Hungary's industrial producer prices rose 7.1% in the twelve months to November 2008, the Central Statistical Office (KSH) reported.
The increase slowed from 7.8% in October, which was the highest rate of 2008.
The rise in headline producer prices continued to be driven by a rising increase in the price of energy, which accelerated to 23.2% year-on-year (yr/yr) in November from 22.6% yr/yr in October, while producer prices for manufactured goods rose just 4.5% yr/yr in November, down from 5.4% in October.
Twelve-month forint-term export prices rose 4.4%, after a 3.8% rise in October. Domestic sales prices rose 10.8% yr/yr in November, down from a 13.2% increase in the previous month.
In a month-on-month comparison, industrial producer prices were practically unchanged in November, rising a mere 0.1%, after a m/m rise of 3.4% in October.
Forint-term export prices rose 1.1% from October, while domestic sales prices fell 1.3% in a month.
The increase in forint-term export prices fell far short of the rate of forint weakening. The forint lost 2.8% versus the euro and 7.8% against the dollar in November alone and weakened 4.2% to the euro and 20.3% to the dollar in twelve months.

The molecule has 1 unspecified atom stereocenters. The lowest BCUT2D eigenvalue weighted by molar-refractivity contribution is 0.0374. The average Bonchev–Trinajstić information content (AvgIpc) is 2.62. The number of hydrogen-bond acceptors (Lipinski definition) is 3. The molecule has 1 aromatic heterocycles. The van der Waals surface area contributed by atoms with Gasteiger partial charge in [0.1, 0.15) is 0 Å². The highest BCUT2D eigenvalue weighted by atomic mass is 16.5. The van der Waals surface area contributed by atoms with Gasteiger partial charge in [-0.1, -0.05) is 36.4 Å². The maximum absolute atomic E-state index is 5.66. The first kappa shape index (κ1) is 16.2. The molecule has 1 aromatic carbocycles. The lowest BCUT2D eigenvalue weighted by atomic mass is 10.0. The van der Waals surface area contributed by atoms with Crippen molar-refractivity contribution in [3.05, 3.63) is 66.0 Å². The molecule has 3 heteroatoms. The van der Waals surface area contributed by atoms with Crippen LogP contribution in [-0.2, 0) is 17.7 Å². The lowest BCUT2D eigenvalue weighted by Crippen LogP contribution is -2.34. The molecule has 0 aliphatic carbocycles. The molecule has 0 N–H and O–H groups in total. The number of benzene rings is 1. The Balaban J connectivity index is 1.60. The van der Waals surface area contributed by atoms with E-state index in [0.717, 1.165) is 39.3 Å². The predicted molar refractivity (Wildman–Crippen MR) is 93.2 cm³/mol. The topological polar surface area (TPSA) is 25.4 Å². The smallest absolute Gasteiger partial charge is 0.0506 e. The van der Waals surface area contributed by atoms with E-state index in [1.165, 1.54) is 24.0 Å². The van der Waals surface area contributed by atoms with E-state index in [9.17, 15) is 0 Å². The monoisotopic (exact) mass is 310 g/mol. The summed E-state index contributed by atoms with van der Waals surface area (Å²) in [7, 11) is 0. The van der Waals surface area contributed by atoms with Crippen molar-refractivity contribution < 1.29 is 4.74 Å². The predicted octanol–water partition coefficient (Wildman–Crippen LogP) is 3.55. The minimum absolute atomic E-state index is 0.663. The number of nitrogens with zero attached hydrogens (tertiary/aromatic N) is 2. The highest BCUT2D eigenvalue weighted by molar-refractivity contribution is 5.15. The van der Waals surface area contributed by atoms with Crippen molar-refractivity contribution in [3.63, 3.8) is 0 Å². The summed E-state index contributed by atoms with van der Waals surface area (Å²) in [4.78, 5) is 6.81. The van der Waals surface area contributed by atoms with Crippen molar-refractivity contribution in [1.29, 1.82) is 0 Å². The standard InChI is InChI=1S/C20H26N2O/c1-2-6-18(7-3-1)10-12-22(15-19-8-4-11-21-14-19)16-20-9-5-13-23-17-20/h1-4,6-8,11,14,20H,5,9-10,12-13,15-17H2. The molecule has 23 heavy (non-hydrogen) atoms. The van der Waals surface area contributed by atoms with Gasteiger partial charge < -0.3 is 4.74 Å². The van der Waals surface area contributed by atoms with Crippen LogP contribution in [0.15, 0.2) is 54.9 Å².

Prices for major export sectors rose below the average. Export prices for electric equipment increased 3.1% yr/yr in November, though rose for the first time in the year. Vehicle export prices were up 2.6%, slightly accelerating from 2.4% in October. The twelve-month machinery export price increase of 3.3% was 1% point higher than in the preceding month. The export price for food, on the other hand, rose 12.6% yr/yr, though slowed from 15.5% in October.
Domestic producer prices for manufactured goods rose 4.9% yr/yr in November, far below the average 10.8% increase, as the headline price increase was driven by a 23.2% hike in energy prices, including water and heating. The domestic vehicle price increase of 6.6% in November was 1.1% point higher than a month earlier. Prices for capital goods rose just 0.9% yr/yr in November, while prices for consumer goods rose 3.9% as a result of a 2.1% rise in the cost of durable consumer goods and 4.3% increase in the cost of non-durable consumer goods. (MTI – Econews)